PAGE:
Fallon Wilson, Ph.D., came from a humble background having been brought up in the inner-city of Houston. Judging from her journey, it is clear to see Wilson wanted something different for herself. She has had a successful education career accumulating several degrees over years from well-reputed institutions such as the Spellman, and University of Chicago. She also has a high school valedictorian to her name.
After completing her education career, Wilson felt she needs to do more to give back to the society she came from. As you can clearly see, there is a huge underrepresentation of black community within the tech space. Wilson made it her mission to empower the black community with an ecosystem that will drive the youth to pursue STEM education and later on qualify for a career in tech space.
Wilson zeroed in on Nashville and created the Black in Tech Nashville, where she helps people of color develop tech skills.
“If I had to say the thread that connects all of the cities of work I care about, it’s always about creating spaces for people like me and the spaces I’ve had to be able to create new worlds. I think it’s time for us to lay the foundation in Nashville for people of color to really begin developing the mindsets, the skills, and the networks to really grow a tech economy,” Wilson told WKRN.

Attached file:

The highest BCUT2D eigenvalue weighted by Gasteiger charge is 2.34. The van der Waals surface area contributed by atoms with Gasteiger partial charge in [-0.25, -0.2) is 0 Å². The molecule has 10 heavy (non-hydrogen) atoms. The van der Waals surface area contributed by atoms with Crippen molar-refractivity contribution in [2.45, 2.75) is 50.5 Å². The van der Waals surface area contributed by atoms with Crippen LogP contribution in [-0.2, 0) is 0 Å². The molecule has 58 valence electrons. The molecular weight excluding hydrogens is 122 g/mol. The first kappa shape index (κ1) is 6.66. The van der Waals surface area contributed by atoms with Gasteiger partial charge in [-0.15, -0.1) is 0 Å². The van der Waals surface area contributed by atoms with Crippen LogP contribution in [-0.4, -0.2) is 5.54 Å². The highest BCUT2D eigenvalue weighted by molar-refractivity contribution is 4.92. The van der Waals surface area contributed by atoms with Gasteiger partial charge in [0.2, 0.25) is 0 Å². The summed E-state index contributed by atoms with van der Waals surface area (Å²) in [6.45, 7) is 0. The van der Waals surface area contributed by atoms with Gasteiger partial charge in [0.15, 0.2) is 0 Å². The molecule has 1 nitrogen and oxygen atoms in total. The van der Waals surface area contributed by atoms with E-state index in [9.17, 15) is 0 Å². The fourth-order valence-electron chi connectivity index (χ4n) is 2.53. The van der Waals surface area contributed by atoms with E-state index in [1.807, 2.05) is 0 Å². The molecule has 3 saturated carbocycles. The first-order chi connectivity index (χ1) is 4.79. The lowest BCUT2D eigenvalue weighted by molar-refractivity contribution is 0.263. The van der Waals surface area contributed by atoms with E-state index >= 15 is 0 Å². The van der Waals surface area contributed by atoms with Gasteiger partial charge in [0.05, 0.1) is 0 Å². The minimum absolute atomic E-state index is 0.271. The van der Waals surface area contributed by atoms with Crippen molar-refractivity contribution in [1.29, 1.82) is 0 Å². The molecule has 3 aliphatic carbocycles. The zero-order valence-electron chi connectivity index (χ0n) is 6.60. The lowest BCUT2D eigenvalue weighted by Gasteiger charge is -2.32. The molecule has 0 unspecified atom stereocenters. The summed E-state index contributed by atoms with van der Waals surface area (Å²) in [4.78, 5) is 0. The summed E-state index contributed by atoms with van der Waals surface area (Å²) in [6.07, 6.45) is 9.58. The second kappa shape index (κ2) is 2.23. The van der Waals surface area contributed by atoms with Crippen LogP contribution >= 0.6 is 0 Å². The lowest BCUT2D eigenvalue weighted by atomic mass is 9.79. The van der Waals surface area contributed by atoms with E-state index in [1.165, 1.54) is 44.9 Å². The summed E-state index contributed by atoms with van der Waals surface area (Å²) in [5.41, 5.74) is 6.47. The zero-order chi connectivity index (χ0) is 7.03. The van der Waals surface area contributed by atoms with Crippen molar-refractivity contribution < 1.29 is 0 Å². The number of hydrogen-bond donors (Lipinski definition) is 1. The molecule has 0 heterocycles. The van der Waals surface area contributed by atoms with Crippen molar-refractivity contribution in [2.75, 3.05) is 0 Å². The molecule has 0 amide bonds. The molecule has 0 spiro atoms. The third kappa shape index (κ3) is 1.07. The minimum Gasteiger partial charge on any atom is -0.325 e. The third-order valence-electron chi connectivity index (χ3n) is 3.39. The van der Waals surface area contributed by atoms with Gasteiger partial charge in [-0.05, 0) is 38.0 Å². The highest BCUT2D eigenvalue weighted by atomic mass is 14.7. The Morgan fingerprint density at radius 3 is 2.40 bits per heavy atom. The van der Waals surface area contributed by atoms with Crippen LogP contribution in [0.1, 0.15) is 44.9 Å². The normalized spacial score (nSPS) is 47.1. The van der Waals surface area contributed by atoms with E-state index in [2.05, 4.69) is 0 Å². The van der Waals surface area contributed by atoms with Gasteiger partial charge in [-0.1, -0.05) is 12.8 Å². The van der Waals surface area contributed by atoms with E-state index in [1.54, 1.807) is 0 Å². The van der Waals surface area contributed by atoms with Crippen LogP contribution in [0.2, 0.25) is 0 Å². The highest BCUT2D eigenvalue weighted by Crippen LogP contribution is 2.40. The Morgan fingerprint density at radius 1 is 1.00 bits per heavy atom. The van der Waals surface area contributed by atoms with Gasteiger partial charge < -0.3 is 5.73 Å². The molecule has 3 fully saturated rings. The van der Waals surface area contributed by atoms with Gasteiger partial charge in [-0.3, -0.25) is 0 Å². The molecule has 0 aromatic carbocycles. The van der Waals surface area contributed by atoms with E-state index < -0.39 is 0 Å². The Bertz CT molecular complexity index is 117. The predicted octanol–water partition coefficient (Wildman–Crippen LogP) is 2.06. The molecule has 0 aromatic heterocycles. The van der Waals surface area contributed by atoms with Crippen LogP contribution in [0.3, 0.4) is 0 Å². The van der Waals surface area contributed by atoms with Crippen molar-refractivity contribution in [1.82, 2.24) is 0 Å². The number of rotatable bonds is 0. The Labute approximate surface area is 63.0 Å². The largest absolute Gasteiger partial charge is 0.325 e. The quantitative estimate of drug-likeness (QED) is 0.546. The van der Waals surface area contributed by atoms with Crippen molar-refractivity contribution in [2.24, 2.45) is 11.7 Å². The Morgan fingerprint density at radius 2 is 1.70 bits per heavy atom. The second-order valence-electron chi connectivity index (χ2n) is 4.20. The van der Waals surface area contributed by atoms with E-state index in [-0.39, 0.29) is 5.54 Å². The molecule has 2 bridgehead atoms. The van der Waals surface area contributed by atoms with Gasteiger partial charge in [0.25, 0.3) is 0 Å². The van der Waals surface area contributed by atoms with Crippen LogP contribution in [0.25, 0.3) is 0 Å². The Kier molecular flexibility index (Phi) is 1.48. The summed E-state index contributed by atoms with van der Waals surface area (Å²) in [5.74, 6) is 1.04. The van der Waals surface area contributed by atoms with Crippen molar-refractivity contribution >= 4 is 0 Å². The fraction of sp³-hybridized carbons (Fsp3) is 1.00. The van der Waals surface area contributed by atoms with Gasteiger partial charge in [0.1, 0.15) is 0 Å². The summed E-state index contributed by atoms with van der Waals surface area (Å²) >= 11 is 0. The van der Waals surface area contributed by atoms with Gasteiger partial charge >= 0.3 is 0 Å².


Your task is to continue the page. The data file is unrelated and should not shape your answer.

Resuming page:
Wilson says that within a span of 10 months, Back in Tech Nashville registered at least 350 members and just recently, they hosted their first city-wide forum on tech inclusion. The event was held at the Belmont University in August 2017.
According to WKRN, Back in Tech Nashville has also been nominated for the Nashville Technology Council award. Members of the award include black technologists, business owners, entrepreneurs, educators in K through 12 and higher, creatives, and faith leaders.